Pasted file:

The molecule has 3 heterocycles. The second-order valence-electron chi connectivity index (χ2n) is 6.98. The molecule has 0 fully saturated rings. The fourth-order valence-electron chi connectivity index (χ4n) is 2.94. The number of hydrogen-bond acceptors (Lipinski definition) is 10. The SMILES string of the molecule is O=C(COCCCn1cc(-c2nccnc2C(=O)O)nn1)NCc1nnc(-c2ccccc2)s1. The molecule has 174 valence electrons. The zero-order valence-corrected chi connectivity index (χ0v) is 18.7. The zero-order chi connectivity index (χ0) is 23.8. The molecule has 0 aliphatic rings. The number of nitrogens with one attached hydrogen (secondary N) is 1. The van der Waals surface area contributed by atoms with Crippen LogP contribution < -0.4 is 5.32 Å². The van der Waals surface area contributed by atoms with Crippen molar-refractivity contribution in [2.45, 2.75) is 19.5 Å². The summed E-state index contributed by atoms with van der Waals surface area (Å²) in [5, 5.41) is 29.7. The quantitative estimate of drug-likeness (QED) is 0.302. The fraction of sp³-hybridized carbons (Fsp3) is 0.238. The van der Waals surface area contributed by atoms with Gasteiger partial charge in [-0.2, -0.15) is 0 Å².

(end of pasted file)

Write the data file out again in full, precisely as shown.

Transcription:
The molecule has 3 heterocycles. The second-order valence-electron chi connectivity index (χ2n) is 6.98. The molecule has 0 fully saturated rings. The fourth-order valence-electron chi connectivity index (χ4n) is 2.94. The number of hydrogen-bond acceptors (Lipinski definition) is 10. The SMILES string of the molecule is O=C(COCCCn1cc(-c2nccnc2C(=O)O)nn1)NCc1nnc(-c2ccccc2)s1. The molecule has 174 valence electrons. The zero-order valence-corrected chi connectivity index (χ0v) is 18.7. The zero-order chi connectivity index (χ0) is 23.8. The molecule has 0 aliphatic rings. The number of nitrogens with one attached hydrogen (secondary N) is 1. The van der Waals surface area contributed by atoms with Crippen LogP contribution < -0.4 is 5.32 Å². The van der Waals surface area contributed by atoms with Crippen molar-refractivity contribution in [2.45, 2.75) is 19.5 Å². The summed E-state index contributed by atoms with van der Waals surface area (Å²) in [5, 5.41) is 29.7. The quantitative estimate of drug-likeness (QED) is 0.302. The fraction of sp³-hybridized carbons (Fsp3) is 0.238. The van der Waals surface area contributed by atoms with Gasteiger partial charge in [-0.2, -0.15) is 0 Å².